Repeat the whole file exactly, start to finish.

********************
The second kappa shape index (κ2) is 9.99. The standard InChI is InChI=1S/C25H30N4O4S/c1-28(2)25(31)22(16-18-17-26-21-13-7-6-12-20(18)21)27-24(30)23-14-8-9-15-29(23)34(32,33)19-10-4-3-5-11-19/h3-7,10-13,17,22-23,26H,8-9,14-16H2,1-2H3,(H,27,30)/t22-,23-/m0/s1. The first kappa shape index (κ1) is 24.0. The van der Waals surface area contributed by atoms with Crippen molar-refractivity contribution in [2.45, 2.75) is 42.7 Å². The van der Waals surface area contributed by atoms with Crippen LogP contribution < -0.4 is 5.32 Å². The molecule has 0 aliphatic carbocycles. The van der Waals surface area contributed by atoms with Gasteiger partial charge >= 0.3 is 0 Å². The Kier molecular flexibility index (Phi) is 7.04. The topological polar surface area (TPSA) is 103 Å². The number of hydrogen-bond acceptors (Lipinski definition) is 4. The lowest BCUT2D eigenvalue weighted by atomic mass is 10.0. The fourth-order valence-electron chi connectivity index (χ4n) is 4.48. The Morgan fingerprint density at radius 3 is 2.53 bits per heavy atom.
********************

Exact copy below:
The second kappa shape index (κ2) is 9.99. The standard InChI is InChI=1S/C25H30N4O4S/c1-28(2)25(31)22(16-18-17-26-21-13-7-6-12-20(18)21)27-24(30)23-14-8-9-15-29(23)34(32,33)19-10-4-3-5-11-19/h3-7,10-13,17,22-23,26H,8-9,14-16H2,1-2H3,(H,27,30)/t22-,23-/m0/s1. The first kappa shape index (κ1) is 24.0. The van der Waals surface area contributed by atoms with Crippen molar-refractivity contribution in [2.45, 2.75) is 42.7 Å². The van der Waals surface area contributed by atoms with Crippen LogP contribution < -0.4 is 5.32 Å². The molecule has 0 aliphatic carbocycles. The van der Waals surface area contributed by atoms with Gasteiger partial charge >= 0.3 is 0 Å². The Kier molecular flexibility index (Phi) is 7.04. The topological polar surface area (TPSA) is 103 Å². The number of hydrogen-bond acceptors (Lipinski definition) is 4. The lowest BCUT2D eigenvalue weighted by atomic mass is 10.0. The fourth-order valence-electron chi connectivity index (χ4n) is 4.48. The Morgan fingerprint density at radius 3 is 2.53 bits per heavy atom.